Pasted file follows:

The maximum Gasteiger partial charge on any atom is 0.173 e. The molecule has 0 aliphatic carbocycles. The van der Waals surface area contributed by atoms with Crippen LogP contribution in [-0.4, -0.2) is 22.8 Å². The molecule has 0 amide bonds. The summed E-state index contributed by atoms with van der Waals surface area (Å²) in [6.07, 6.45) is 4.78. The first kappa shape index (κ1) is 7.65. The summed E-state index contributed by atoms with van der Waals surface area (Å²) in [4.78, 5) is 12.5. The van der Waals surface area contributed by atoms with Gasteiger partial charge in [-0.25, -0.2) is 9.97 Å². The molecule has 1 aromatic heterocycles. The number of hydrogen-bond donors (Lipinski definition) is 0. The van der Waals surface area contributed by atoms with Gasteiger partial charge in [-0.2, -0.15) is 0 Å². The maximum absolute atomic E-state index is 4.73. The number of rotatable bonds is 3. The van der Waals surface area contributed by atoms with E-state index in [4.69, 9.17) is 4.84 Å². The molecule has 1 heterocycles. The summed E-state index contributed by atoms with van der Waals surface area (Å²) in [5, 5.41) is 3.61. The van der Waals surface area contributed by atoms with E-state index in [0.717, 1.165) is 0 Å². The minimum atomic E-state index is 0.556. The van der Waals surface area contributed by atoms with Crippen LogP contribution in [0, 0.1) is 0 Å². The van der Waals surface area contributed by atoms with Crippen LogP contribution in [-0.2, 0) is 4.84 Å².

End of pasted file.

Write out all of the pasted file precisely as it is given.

The maximum Gasteiger partial charge on any atom is 0.173 e. The molecule has 0 aliphatic carbocycles. The van der Waals surface area contributed by atoms with Crippen LogP contribution in [-0.4, -0.2) is 22.8 Å². The molecule has 0 amide bonds. The summed E-state index contributed by atoms with van der Waals surface area (Å²) in [6.07, 6.45) is 4.78. The first kappa shape index (κ1) is 7.65. The summed E-state index contributed by atoms with van der Waals surface area (Å²) in [4.78, 5) is 12.5. The van der Waals surface area contributed by atoms with Gasteiger partial charge in [-0.25, -0.2) is 9.97 Å². The molecule has 1 aromatic heterocycles. The number of hydrogen-bond donors (Lipinski definition) is 0. The van der Waals surface area contributed by atoms with Gasteiger partial charge in [-0.2, -0.15) is 0 Å². The maximum absolute atomic E-state index is 4.73. The number of rotatable bonds is 3. The van der Waals surface area contributed by atoms with E-state index in [4.69, 9.17) is 4.84 Å². The molecule has 1 heterocycles. The summed E-state index contributed by atoms with van der Waals surface area (Å²) in [5, 5.41) is 3.61. The van der Waals surface area contributed by atoms with E-state index in [0.717, 1.165) is 0 Å². The minimum atomic E-state index is 0.556. The van der Waals surface area contributed by atoms with Crippen LogP contribution in [0, 0.1) is 0 Å². The van der Waals surface area contributed by atoms with Crippen LogP contribution in [-0.2, 0) is 4.84 Å².